Low Back Pain and Sciatica and Ginger
Native to southern Asia, ginger is a 2- to 4-foot-long perennial that produces grass-like leaves up to a foot long and almost an inch wide. Although it’s called ginger root in the grocery store, the part of the herb used is actually the rhizome, the underground stem of the plant, with its bark-like outer covering scraped off.
Ginger has been used as food and medicine for millennia. Arabian traders carried ginger root from China and India to be used as a food spice in ancient Greece and Rome, and tax records from the second century AD show that ginger was a delightful source of revenue to the Roman treasury.
Though no formal research on the effects of ginger on low back pain/sciatica specifically seems to have been done, ginger is still sometimes recommended for the treatment of these conditions.
The herb turmeric, which is part of the ginger family, has been studied slightly more than ginger writ-large for it's effectiveness at treating myriad health conditions. It is thought that turmeric might help with the treatment of low back pain and sciatica through its anti-inflammatory properties.)
Ginger is on the FDA's GRAS (generally recognized as safe) list as a food, and the treatment dosages of ginger are comparable to dietary usages. No significant side effects have been observed.
Like onions and garlic , extracts of ginger inhibit blood coagulation in test tube experiments. 1 2 European studies with actual oral ginger taken alone in normal quantities have not found any significant effect on blood coagulation, 3 4 but it is still theoretically possible that a very weak anticoagulant could amplify the effects of drugs that have a similar effect, such as warfarin (Coumadin), heparin , clopidogrel (Plavix), ticlopidine Ticlid, pentoxifylline Trental, and aspirin . One fairly solid case report appears to substantiate these theoretical concerns: Use of a ginger product markedly (and dangerously) increased the effect of an anticoagulant drug closely related to Coumadin. 5 However, a double-blind study failed to find any interaction between ginger and Coumadin, leaving the truth regarding this potential risk unclear. 6 The maximum safe doses of ginger for pregnant or nursing women, young children, or individuals with severe liver or kidney disease has not been established.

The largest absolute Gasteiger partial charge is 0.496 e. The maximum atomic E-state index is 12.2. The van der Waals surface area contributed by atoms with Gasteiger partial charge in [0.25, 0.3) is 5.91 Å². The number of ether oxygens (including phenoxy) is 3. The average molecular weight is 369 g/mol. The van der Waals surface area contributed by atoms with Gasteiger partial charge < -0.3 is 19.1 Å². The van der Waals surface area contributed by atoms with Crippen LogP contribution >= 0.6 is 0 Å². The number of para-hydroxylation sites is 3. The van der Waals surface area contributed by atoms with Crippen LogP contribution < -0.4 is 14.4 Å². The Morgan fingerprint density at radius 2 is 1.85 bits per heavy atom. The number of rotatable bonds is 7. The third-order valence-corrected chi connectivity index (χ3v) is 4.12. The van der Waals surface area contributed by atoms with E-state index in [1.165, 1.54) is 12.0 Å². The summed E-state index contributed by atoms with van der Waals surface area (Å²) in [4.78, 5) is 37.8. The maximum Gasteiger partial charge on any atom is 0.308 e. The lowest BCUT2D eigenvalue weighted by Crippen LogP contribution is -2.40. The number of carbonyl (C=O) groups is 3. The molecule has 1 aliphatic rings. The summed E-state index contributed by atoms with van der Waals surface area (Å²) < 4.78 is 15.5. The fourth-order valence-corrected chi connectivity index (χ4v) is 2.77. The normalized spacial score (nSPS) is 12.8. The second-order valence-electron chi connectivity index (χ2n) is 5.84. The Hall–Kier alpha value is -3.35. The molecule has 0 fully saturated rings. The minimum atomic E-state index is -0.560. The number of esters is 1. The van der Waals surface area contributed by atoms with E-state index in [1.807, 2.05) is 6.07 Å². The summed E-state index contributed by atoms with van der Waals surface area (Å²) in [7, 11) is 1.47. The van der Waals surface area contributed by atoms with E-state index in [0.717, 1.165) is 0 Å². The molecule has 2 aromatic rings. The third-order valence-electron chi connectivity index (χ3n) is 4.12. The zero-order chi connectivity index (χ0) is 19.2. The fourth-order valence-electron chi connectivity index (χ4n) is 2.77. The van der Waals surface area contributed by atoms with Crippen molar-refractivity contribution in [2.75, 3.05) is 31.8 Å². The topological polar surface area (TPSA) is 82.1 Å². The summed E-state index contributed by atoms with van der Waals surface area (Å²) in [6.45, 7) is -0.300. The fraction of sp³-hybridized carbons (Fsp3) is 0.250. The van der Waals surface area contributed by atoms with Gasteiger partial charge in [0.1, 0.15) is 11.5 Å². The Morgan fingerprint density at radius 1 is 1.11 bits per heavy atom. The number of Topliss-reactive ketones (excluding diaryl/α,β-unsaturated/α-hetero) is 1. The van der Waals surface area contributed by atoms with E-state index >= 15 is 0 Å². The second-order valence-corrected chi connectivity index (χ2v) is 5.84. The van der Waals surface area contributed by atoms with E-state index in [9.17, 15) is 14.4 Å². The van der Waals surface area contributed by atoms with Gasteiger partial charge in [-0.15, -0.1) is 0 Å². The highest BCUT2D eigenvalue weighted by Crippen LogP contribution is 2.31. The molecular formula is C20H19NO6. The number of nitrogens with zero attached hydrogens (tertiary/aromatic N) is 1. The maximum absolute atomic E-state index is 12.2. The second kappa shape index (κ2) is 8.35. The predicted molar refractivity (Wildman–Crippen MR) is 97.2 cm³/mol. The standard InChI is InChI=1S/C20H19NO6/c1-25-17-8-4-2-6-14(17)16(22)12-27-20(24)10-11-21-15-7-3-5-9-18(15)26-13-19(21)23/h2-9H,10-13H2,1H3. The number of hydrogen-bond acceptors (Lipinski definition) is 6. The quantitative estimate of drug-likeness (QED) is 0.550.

Interactions You Should Know About
If you are taking:
- Strong blood-thinning drugs such as warfarin (Coumadin), heparin , clopidogrel (Plavix), ticlopidine (Ticlid), pentoxifylline (Trental), or even aspirin : Ginger might possibly increase the risk of bleeding problems.
- Srivastava KC. Isolation and effects of some ginger components of platelet aggregation and eicosanoid biosynthesis. Prostaglandins Leukot Med. 25(2-3):187-98.
- Srivastava KC. Effects of aqueous extracts of onion, garlic and ginger on platelet aggregation and metabolism of arachidonic acid in the blood vascular system: in vitro study. Prostaglandins Leukot Med. 1984;13:227-235.
- Janssen PL, Meyboom S, van Staveren WA, et al. Consumption of ginger ( Zingiber officinaleRoscoe ) does not affect ex vivo platelet thromboxane production in humans. Eur J Clin Nutr. 1996;50:772-774.
- Bordia A, Verma SK, Srivastava KC. Effect of ginger ( Zingiber officinale Rosc. ) and fenugreek ( Trigonella foenumgraecum L. ) on blood lipids, blood sugar and platelet aggregation in patients with coronary artery disease. Prostaglandins Leukot Essent Fatty Acids. 1997;56:379-384.
- Krüth P, Brosi E, Fux R, Mörike K, Gleiter CH. Ginger-associated overanticoagulation by phenprocoumon. Ann Pharmacother. 38(2):257-60.
- Manusirivithaya S, Sripramote M, Tangjitgamol S, Sheanakul C, Leelahakorn S, Thavaramara T, Tangcharoenpanich K. Antiemetic effect of ginger in gynecologic oncology patients receiving cisplatin. Int J Gynecol Cancer. 14(6):1063-9.